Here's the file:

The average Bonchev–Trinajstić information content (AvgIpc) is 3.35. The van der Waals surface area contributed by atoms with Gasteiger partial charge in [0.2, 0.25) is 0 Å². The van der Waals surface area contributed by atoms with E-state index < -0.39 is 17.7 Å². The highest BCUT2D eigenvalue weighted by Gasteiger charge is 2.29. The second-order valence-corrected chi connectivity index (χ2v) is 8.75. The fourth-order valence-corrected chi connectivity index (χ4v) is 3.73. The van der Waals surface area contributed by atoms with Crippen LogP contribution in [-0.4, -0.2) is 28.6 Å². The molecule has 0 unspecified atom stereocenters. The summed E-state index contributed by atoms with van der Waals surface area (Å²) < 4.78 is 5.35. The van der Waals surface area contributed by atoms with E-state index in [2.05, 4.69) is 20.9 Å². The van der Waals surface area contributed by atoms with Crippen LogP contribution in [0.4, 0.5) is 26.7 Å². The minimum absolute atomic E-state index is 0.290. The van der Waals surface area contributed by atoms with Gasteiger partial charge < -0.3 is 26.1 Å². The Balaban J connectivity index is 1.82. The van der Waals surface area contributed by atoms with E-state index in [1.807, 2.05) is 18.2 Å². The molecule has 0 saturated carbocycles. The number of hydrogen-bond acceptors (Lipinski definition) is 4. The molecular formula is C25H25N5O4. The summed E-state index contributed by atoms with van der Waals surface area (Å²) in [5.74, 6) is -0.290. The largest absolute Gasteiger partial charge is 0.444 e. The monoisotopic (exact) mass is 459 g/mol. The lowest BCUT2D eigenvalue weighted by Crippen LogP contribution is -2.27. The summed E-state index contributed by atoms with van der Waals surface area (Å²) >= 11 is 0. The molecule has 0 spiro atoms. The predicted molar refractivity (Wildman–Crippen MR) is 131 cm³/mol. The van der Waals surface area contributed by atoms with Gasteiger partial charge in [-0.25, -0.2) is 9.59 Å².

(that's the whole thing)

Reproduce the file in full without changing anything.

The average Bonchev–Trinajstić information content (AvgIpc) is 3.35. The van der Waals surface area contributed by atoms with Gasteiger partial charge in [0.2, 0.25) is 0 Å². The van der Waals surface area contributed by atoms with E-state index < -0.39 is 17.7 Å². The highest BCUT2D eigenvalue weighted by Gasteiger charge is 2.29. The second-order valence-corrected chi connectivity index (χ2v) is 8.75. The fourth-order valence-corrected chi connectivity index (χ4v) is 3.73. The van der Waals surface area contributed by atoms with Crippen LogP contribution in [-0.4, -0.2) is 28.6 Å². The molecule has 0 unspecified atom stereocenters. The summed E-state index contributed by atoms with van der Waals surface area (Å²) < 4.78 is 5.35. The van der Waals surface area contributed by atoms with E-state index in [2.05, 4.69) is 20.9 Å². The van der Waals surface area contributed by atoms with Crippen LogP contribution in [0.4, 0.5) is 26.7 Å². The minimum absolute atomic E-state index is 0.290. The van der Waals surface area contributed by atoms with Gasteiger partial charge < -0.3 is 26.1 Å². The Balaban J connectivity index is 1.82. The van der Waals surface area contributed by atoms with E-state index in [1.807, 2.05) is 18.2 Å². The molecule has 0 saturated carbocycles. The number of hydrogen-bond acceptors (Lipinski definition) is 4. The molecular formula is C25H25N5O4. The summed E-state index contributed by atoms with van der Waals surface area (Å²) in [5.74, 6) is -0.290. The largest absolute Gasteiger partial charge is 0.444 e. The monoisotopic (exact) mass is 459 g/mol. The lowest BCUT2D eigenvalue weighted by Crippen LogP contribution is -2.27. The summed E-state index contributed by atoms with van der Waals surface area (Å²) >= 11 is 0. The molecule has 0 spiro atoms. The predicted molar refractivity (Wildman–Crippen MR) is 131 cm³/mol. The van der Waals surface area contributed by atoms with Gasteiger partial charge in [-0.25, -0.2) is 9.59 Å².